chemistry

Superconductors: Definition, Types, Examples & Applications

The superconductor materials are those to be cooled the stop exercising resistance to the passage of electric current, which means that another way to have the ability to acquire even electrical current without resistance. The resistance of a superconductor, unlike what happens in ordinary conductors like gold and silver, drops sharply to zero when the material cools below its critical temperature: an electric current flowing in a spiral of superconducting cable It can persist indefinitely without power supply.

See also: Examples of Conductors and Insulators

Discovery

The superconductivity is a phenomenon of quantum mechanics and was discovered in 1911 by Heike Kamerlingh Onnes scientist who discovered that mechanical drivers lose resistivity as temperature decreases.

Conventional superconductors have been understood ever since scientists Bardeen, Cooper and Schrieffer proposed their theory in 1957, in which they noted that electrons formed pairs that coordinated with each other, and this formation was due to the interaction between the electrons and the network of atoms: it was the vibrations in them that produced superconductivity.

The first superconductors discovered had fairly low critical temperatures, and over time some superconducting materials at high pressures were added to the list, or in a modified form. In the 1980s, the so-called high-temperature superconductors were discovered, which greatly reduced the study of materials, and also opened the door to the existence of superconductors at room temperature.

 

See also: Examples of Insulators

Classification

An additional classification that is made with respect to these elements is the one that divides them according to whether or not they can fully screen the magnetic field inside them: the so-called type I superconductors have a critical field so small that technological applications cannot be developed with them, while type II superconductors allow the magnetic field to penetrate inside without ceasing to belong to the group: this behavior is maintained even for fields whose value can multiply the terrestrial magnetic field several times.

Superconductor applications

Until now, the main utility of superconductors is the production of very intense magnetic fields, which have applications in medicine but also in other areas, such as the control of nuclear fusion reactors.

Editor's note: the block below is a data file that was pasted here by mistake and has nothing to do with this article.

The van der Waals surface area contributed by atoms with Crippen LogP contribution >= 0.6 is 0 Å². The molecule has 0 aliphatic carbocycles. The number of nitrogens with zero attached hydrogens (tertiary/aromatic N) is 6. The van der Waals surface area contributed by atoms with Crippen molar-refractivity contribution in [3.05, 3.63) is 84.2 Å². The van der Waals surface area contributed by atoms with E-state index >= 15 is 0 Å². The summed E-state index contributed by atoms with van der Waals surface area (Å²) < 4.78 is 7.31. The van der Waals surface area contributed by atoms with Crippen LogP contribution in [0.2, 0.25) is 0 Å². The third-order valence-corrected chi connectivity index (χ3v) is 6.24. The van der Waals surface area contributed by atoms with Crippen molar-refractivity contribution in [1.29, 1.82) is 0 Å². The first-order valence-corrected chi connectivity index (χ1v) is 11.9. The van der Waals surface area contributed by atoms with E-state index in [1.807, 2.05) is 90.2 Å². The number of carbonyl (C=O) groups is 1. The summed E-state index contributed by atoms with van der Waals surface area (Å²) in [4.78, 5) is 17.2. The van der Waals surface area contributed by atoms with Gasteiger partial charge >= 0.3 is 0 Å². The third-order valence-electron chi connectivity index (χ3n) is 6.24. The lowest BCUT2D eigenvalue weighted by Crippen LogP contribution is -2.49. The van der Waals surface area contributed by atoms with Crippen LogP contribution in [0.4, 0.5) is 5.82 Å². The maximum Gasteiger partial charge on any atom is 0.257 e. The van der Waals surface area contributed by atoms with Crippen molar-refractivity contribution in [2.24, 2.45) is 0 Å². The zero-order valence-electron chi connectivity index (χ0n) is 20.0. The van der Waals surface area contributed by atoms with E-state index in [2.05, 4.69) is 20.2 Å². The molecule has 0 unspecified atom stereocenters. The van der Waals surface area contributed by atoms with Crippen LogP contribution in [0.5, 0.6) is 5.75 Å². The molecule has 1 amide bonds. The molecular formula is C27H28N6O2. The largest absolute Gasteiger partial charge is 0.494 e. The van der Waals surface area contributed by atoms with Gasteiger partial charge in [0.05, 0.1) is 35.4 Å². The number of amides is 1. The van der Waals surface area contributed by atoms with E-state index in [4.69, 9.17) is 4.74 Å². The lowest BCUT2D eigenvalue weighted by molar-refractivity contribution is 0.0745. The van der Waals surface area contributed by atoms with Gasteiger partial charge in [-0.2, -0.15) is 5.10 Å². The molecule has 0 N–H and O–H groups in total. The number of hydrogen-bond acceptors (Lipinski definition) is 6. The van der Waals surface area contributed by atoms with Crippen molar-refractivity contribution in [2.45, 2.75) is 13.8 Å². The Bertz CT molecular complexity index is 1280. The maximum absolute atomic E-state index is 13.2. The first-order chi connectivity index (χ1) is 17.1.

Most of the applications of superconductors, for the moment, are restricted to physics laboratories for research purposes, for example in nuclear magnetic resonance studies, and high-resolution electron microscopy.

Josephson effect

A substantial change in the use of these materials occurred with the discovery of the Josephson effect, the passage of superconducting currents through a junction that normally and from the classical point of view should not miss any electron: for computers, the Using devices with this effect leads to extremely short current transfer times.

 

See also: What is a Conductive Material?

Obtaining methods

Obtaining superconducting materials is, for the moment, subject to achieving extremely low temperatures, which is why elements such as liquid helium are usually used, usually involving the construction of very powerful electromagnets for nuclear magnetic resonance, which implies a very cost high for this type of experiment.

Examples of Superconducting Materials

Carbon (Superconductor in a modified form)
Chrome (Superconductor in a modified form)
Lithium
Beryllium
Titanium
Vanadium
Oxygen (Superconductor under high-pressure conditions)
Iridium
Technetium
Rhenium
Indian
Thallium
Zinc
Cadmium
Sulfur (Superconductor under high-pressure conditions)
Selenium (Superconductor under high-pressure conditions)
Osmium
Strontium (Superconductor under high-pressure conditions)
Barium (Superconductor under high-pressure conditions)
Boron (Superconductor under high-pressure conditions)
Tungsten
Tantalum
Phosphorus (Superconductor under high-pressure conditions)
Mercury
Arsenic (Superconductor under high-pressure conditions)
Bromine (Superconductor under high-pressure conditions)
Zirconium
Uranium
Niobium
Molybdenum
Ruthenium
Rhodium
Calcium (Superconductor under high-pressure conditions)
Silicon (Superconductor under high-pressure conditions)
Americium
Aluminum
Gallium
Tin
Lead
Bismuth

They can serve you:

  • Examples of Conductors and Insulators
  • Examples of Insulating Materials
  • Examples of Elastic Materials

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